Writing in Turing: Pioneer of the Information Age (Oxford, 2012), B. Jack Copeland acknowledges that Cmdr. Denniston built Bletchley in the early years 1937-1939, though he proved unsuited to the task of managing 10,000 and getting their needs met by arguing for more money and more people. Also, it was late in 1941 when Turing and many others wrote to Prime Minister Winston Churchill, not Turing alone in mid-year. Such quibbles satisfy historians, but do not change the impact of the story.
|You can buy a real one. |
Some fetch a 6-figure price.
(They also sell replicas - and are not alone in that.)
Moreover, different than the portrayal, it was common for all of the cryptanalysts to continue work on the previous day’s cipher traffic until the next round of communiqués arrived. They knew of stock phrases - such as ending each message with "Heil Hitler" - because that was long since a basic tool of diplomatic and military cryptanalysis: date at the top; "Your Excellency"; etc.
Turing called his manual labor “Banburismus” after the long sheets of paper made in Banbury. But Turing called Clarke’s method “Dillyismus” after Dillwin Knox, the World War One cryptologist who revealed the Zimmerman Telegram.
|In a scene stolen from the future, |
a tank crushes an (empty) Tommy helmet.
|He is not really Turing and it is not really his Bombe|
but it was still a good movie.
The Secret Lives of Codebreakers: The Men and Women Who Cracked the Enigma Code at Bletchley Park by Sinclair McKay. New York: Plume (Penguin Group), 2012. (Originally published in the UK as The Secret Life of Bletchley Park (Aurum Press).) His retelling of the capture of Enigma wheels from the U-110 has some inaccuracies. The book says very little about Joan Clarke, though quite a bit about Mavis Lever (later Batey), who also worked on the Naval Enigma.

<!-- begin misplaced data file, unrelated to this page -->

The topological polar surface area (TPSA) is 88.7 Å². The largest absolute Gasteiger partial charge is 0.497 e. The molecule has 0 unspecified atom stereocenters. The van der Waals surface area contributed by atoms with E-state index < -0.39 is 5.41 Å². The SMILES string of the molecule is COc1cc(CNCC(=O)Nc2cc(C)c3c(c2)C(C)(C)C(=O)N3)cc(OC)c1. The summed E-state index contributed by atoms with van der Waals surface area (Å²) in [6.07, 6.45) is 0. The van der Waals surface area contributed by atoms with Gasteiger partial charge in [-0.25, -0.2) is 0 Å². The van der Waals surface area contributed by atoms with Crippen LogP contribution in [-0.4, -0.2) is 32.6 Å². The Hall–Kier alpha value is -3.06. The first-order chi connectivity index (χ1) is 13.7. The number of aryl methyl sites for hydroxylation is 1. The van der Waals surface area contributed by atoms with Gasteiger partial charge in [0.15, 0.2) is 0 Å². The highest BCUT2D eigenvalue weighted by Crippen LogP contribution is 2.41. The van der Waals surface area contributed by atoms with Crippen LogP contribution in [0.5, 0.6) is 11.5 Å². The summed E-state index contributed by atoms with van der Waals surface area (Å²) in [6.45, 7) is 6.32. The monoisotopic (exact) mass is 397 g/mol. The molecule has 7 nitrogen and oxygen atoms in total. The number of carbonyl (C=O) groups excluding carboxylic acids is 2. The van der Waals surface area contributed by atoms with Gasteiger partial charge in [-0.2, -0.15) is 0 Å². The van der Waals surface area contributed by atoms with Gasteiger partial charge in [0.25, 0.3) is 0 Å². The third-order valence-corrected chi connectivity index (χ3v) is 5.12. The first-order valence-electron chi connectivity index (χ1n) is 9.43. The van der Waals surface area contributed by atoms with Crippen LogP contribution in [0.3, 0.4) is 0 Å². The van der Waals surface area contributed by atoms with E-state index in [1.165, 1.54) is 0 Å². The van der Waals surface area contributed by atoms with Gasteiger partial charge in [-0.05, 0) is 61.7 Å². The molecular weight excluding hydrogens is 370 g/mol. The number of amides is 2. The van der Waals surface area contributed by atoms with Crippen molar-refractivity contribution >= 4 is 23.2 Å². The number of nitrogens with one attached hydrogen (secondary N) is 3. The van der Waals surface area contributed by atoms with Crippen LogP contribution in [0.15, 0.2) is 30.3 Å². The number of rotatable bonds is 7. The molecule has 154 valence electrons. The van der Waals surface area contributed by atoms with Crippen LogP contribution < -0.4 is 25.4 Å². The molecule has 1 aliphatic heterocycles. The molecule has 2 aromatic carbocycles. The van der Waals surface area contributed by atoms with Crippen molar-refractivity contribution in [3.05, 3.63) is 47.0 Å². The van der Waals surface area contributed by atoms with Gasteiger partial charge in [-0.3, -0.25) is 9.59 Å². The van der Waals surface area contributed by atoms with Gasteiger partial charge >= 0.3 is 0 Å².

The Ultra Secret: the first account of the most astounding cryptanalysis coup of World War II – how the British broke the German code and read most of the signals between Hitler and his generals throughout the war by F. W. Winterbotham, New York: Harper and Rowe, 1974. This book broke the story. It is not from the viewpoint of Bletchley Hall, and has no mention of Turing.
Engima: How the German Machine Cipher was Broken, and How it was Read by the Allied in World War II by Wladyslaw Kozaczuk, edited and translated by Christopher Kasparek, University Publications of America, 1984 (Warsaw: Ksiazka I Wiedza, 1979). Polish mathematicians had begun a theoretical analysis as early as 1932. The Turing-Welchman Bombe was an extension of the Polish Bomba; it was not Turing's universal machine.